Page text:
Despite the physical hardships, nothing could detract from the immense joy that seized us upon crossing the proverbial finish line. From the punishing slopes of the first few days to the interminable climbs of the initial ascent to the incredible strength required to cross the high passes, we successfully made it through what we unanimously agreed would be the longest through-hike of our lives.
Mountains enable explorers to feel their inexplicable presence, to stand in wonder under the shadow of something much larger than themselves, to test ourselves against the harshest of alpine landscapes, to feel the stoic stillness of their immovable slopes, and ultimately to simply be present in the midst of nature’s most powerful creations. Welcome to Gokyo, where you can feel the mountains around you!
Even within the first hour, the trail was obscenely difficult. Through ankle deep snow, we wound our way up above 5000 meters surrounded by glowing heaps of sparkling snow. In front of us, the path was downright disconcerting: we were headed straight towards a seemingly impassable chain of mountains. Some were deep black, others light grey, but each section of the ridge held its own beauty in the glow of first light. My favorite was a triangular spire which had the intense shape of an arrowhead, its deep black hue contrasting sharply against the white snow and blue skies.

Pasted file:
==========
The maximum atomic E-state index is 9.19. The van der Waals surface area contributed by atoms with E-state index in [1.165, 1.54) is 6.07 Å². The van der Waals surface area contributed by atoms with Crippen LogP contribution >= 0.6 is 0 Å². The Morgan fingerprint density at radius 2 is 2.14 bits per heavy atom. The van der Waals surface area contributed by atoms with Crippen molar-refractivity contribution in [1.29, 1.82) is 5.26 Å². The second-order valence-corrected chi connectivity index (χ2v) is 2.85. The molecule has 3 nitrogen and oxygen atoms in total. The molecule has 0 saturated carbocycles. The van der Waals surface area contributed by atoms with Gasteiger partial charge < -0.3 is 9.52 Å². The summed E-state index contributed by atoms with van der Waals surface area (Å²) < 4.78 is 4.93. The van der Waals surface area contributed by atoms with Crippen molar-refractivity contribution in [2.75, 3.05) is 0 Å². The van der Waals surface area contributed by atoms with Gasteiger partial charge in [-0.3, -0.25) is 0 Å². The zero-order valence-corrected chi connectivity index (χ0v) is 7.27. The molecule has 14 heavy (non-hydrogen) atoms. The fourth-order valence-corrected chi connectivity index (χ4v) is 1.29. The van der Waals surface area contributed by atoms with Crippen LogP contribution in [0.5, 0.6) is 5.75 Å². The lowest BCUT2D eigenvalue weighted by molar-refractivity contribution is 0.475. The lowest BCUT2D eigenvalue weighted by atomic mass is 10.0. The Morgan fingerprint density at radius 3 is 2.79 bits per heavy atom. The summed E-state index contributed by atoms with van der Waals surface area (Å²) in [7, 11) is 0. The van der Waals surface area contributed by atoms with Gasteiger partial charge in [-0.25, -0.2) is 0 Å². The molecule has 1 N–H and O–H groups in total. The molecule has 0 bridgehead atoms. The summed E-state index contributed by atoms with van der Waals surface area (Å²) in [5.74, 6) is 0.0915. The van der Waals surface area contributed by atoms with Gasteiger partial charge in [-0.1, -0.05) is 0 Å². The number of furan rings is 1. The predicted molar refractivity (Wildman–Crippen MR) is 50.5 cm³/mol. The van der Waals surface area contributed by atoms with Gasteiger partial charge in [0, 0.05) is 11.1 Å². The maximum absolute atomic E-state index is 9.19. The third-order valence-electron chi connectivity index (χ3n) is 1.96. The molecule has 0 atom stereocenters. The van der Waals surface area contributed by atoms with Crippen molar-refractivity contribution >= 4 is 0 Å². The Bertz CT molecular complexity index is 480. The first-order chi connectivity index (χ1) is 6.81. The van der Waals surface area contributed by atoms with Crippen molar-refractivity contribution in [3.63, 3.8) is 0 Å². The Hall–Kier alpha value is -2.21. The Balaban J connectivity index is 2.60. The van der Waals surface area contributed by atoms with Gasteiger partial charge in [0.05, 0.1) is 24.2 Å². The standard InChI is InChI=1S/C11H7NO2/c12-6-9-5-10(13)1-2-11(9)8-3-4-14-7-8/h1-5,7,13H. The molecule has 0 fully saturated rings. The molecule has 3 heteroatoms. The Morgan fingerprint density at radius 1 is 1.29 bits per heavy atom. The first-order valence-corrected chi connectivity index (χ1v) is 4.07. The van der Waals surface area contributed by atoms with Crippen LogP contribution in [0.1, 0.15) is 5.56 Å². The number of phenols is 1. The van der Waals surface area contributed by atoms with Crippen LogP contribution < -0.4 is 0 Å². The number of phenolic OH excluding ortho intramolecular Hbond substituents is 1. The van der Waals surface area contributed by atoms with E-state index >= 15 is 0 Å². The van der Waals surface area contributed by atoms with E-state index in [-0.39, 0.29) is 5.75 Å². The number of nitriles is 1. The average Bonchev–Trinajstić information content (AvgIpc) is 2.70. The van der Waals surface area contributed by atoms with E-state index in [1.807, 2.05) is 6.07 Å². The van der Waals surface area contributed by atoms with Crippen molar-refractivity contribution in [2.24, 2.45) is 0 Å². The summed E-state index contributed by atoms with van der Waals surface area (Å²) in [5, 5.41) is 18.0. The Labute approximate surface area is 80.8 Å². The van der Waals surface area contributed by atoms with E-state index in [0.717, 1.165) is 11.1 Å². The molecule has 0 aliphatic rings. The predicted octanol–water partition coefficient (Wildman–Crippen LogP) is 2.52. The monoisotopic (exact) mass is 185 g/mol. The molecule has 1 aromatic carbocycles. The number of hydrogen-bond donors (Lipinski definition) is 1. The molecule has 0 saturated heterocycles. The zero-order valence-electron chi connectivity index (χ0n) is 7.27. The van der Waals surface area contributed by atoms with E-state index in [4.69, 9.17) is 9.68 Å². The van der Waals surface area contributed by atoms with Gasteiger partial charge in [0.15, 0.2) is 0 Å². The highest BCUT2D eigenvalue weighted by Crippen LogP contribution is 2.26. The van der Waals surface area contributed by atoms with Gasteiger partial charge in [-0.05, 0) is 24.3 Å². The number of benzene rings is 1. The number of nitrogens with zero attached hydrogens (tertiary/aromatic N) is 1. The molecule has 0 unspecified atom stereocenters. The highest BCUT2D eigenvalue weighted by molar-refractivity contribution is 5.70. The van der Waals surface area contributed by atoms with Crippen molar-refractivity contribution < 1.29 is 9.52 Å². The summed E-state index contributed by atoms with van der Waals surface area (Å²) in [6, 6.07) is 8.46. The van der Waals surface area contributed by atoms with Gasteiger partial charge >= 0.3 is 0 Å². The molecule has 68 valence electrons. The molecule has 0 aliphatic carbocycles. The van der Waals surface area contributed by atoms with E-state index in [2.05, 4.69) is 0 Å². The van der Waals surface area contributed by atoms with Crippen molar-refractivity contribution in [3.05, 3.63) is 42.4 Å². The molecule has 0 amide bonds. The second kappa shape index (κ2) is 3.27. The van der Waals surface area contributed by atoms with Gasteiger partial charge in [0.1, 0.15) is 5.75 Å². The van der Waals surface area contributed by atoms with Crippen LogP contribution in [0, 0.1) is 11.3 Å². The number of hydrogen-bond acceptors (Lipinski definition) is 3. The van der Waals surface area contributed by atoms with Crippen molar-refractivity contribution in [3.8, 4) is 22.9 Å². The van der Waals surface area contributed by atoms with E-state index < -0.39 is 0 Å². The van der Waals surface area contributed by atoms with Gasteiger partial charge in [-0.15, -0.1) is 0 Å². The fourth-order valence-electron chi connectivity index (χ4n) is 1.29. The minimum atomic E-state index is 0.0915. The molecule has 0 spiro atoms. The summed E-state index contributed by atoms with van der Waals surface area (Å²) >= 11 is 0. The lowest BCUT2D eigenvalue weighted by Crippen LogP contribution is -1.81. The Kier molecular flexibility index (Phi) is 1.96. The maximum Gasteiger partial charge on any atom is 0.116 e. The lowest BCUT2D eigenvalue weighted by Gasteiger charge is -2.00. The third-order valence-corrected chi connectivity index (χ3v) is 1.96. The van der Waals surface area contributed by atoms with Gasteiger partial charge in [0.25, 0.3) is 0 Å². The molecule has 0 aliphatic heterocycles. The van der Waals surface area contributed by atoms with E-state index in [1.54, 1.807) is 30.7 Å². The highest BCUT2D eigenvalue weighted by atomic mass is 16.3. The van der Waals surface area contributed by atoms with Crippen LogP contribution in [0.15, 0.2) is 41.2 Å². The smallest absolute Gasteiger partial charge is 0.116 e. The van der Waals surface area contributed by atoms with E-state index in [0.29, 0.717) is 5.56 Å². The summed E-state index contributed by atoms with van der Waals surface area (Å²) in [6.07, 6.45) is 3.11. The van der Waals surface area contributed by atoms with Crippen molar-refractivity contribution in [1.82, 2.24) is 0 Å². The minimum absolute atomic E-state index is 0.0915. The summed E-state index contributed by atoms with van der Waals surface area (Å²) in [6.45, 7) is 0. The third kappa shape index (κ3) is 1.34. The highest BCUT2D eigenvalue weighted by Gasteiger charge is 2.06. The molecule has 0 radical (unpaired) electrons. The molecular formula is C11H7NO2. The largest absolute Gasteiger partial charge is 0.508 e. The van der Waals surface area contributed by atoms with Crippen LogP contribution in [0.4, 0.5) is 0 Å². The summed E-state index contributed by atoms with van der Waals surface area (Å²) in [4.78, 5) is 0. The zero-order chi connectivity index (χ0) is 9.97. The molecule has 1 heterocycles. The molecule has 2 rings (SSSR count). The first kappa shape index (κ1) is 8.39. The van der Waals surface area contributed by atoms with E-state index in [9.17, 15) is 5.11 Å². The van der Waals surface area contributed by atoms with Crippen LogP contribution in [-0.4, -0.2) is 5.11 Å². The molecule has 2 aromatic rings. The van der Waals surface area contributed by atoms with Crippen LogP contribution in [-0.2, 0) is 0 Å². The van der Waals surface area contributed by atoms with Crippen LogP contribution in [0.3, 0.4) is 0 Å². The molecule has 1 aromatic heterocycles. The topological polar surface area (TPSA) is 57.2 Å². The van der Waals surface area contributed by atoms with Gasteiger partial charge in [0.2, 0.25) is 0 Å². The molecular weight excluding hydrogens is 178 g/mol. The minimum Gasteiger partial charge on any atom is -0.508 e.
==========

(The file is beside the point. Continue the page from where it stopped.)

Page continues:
Beyond the views, the thing I could sense most clearly here was the utter stillness. Whereas earlier in the day I could catch wind of a few yak bells echoing up the mountainside, there was now only the whispers of a few gusts and my own breathing to stimulate my ear drums. With the clouds gone and the mountains stoic, the only perceptible movement was of the sun slowly drifting higher into the sky.
The previous night’s rain that pattered on our windows was snow at this slightly higher elevation, at first appearing as a light dusting on the dirt, then fully immersing the trail and causing tree branches to heave under the weight. Within just 30 minutes of starting, our physical effort was rewarded with surreal views of jagged peaks adorned with a fresh coating of snow. Here evergreen trees flourished; their pungent smells mixed perfectly with the sparkling white dusting to make the whole environment feel like our own personal winter wonderland.
As if to make up for the previous day’s weather, a soft morning glow graced the hillsides as we departed from Salleri and officially began 19 days of walking. At more than 2500 meters (8200 feet) in altitude, it took just a few minutes of walking until our fingers and toes started tingling. We paused to let the blood flow catch up with our bodies, taking in sweeping views of terraced hillsides and broad wooded valleys all funneling deep into a river that roared below.
In perfect proportion to the cramped streets were the tiny doors. Each one was so low that even the shorter Nepali people had to stoop to enter, so any hope of me squeezing through would require tremendous effort. Yet within each open door we could glimpse brief snippets of a calmer life: children playing marbles, women chopping vegetables, stray dogs curled up into tiny balls with just a single eye peeking open, and shopkeepers rearranging their inventory.